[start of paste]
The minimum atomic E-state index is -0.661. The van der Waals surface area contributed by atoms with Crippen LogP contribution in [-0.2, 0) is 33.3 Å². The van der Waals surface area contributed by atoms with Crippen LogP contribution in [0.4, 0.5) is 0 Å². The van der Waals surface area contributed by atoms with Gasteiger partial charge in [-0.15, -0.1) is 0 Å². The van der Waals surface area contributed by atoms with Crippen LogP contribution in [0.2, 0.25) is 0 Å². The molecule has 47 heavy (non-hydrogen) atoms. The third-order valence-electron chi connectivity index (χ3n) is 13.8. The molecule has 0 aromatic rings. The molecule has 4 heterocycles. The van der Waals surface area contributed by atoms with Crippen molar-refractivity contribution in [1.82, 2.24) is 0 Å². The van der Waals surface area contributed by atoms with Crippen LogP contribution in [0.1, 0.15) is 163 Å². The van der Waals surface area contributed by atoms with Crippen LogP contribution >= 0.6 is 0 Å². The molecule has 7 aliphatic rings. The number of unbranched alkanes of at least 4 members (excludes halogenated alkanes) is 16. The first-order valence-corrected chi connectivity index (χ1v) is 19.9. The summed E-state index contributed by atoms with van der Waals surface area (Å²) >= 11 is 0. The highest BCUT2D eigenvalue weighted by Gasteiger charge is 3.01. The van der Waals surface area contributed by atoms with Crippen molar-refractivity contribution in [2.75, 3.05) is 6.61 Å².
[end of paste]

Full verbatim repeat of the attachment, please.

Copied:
The minimum atomic E-state index is -0.661. The van der Waals surface area contributed by atoms with Crippen LogP contribution in [-0.2, 0) is 33.3 Å². The van der Waals surface area contributed by atoms with Crippen LogP contribution in [0.4, 0.5) is 0 Å². The van der Waals surface area contributed by atoms with Gasteiger partial charge in [-0.15, -0.1) is 0 Å². The van der Waals surface area contributed by atoms with Crippen LogP contribution in [0.2, 0.25) is 0 Å². The molecule has 47 heavy (non-hydrogen) atoms. The third-order valence-electron chi connectivity index (χ3n) is 13.8. The molecule has 0 aromatic rings. The molecule has 4 heterocycles. The van der Waals surface area contributed by atoms with Crippen molar-refractivity contribution in [1.82, 2.24) is 0 Å². The van der Waals surface area contributed by atoms with Crippen LogP contribution in [0.1, 0.15) is 163 Å². The van der Waals surface area contributed by atoms with Crippen LogP contribution >= 0.6 is 0 Å². The molecule has 7 aliphatic rings. The number of unbranched alkanes of at least 4 members (excludes halogenated alkanes) is 16. The first-order valence-corrected chi connectivity index (χ1v) is 19.9. The summed E-state index contributed by atoms with van der Waals surface area (Å²) >= 11 is 0. The highest BCUT2D eigenvalue weighted by Gasteiger charge is 3.01. The van der Waals surface area contributed by atoms with Crippen molar-refractivity contribution in [2.75, 3.05) is 6.61 Å².